The struggle to stay afloat financially is all too real. According to a Harris Poll survey for employment website Careerbuilder, more than three-quarters of American workers are living paycheck to paycheck (a trait more common in women than men). Nearly 3 in 4 workers say they are in debt today, and nearly half don’t see their situation ever changing.
Living on a financial tightrope requires a lot more than good balance. For starters, there’s zero wiggle room in your wallet, so unanticipated expenses (like a trip to the emergency room) can mean you must sacrifice something else from an already tight budget. And saving for the future? That’s tough to do when the bulk of your paycheck goes to daily must-haves. Not to mention that the possibility of slipping into debt can take a serious toll on your mental health.
If you happen to have a temporary financial crisis, options like personal loans can tide you over until you’re back on your feet. But if scraping by paycheck to paycheck is how you’ve always done it, there are steps you can take to stop the cycle and start saving.
Uncovering the root of your personal financial situation usually starts with tracking your expenses.
Tracking your expenses for as little as two weeks can help you understand where your money is going (though you should aim for at least a month). Take note every time money comes in, cash leaves your hand, or you buy on credit. Once you have your log, examine it closely.
Are you simply not earning enough to cover your essential expenses? More than half of minimum wage earners aren’t able to support themselves without holding down a second job. Or could it be you’re overspending on non-essentials? Believe it or not, 9 percent of people with annual incomes of $100,000 consistently live paycheck to paycheck. And a surprising 60 percent of six-figure earners are actually in debt.
After pinning down the reason why you’re living paycheck to paycheck, it’s time to tackle the problem.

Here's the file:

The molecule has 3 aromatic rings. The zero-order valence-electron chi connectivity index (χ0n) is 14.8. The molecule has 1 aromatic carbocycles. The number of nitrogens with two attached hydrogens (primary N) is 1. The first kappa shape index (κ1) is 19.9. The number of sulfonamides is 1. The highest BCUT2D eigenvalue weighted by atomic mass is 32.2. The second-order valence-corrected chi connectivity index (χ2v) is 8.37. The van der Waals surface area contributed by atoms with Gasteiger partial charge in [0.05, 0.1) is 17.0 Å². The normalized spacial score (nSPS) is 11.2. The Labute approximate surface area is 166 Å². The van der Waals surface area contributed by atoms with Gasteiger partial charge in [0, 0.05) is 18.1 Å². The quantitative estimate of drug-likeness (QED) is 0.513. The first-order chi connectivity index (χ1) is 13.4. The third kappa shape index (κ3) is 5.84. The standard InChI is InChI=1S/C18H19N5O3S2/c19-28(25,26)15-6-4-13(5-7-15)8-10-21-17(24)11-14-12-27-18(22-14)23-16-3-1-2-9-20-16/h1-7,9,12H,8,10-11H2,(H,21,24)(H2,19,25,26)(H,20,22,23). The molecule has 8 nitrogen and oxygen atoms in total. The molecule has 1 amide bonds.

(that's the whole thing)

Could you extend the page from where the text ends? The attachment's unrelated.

If you’re never sure where your money went to at the end of every month, the solution is becoming more mindful about your spending. This means starting with a simple budget to guide your spending choices and reduce your costs. Here are a few simple tips:
> More: Want to slash spending even further? Check out The Simple Dollar’s list of 100 ways you can cut costs.
The problem with your money might very well be that you’re simply not earning enough to cover the basics. Today’s job market includes options for working odd hours, accommodating limited skill sets, or money-making tasks you can do while the kids are in school. From running errands for your elderly neighbor to starting an online business, your options for making extra money are unlimited, as long you have the motivation and the time.
True story: One-quarter of working Americans are not even putting $1 into savings each month.
If you’re among those who believe saving simply isn’t an option, start small—really small. Each pay period, set aside just 1 percent of your take-home pay. Get used to the adjustment. Then stretch yourself further. Save 2 percent of your income. Then shoot for 3 percent, and so on.
Mr. Money Mustache, acclaimed blogger and saver, famously lived on just one-third of his income before retiring at age 30. While it can be done, if setting aside the bulk of your income seems far-fetched, try harnessing the power of automation to take the sting out of saving in these other ways:
With a few changes to your spending habits and some thoughtful planning, you can stop living paycheck to paycheck and learn how to start saving money, get ahead of your money, and start saving for your future.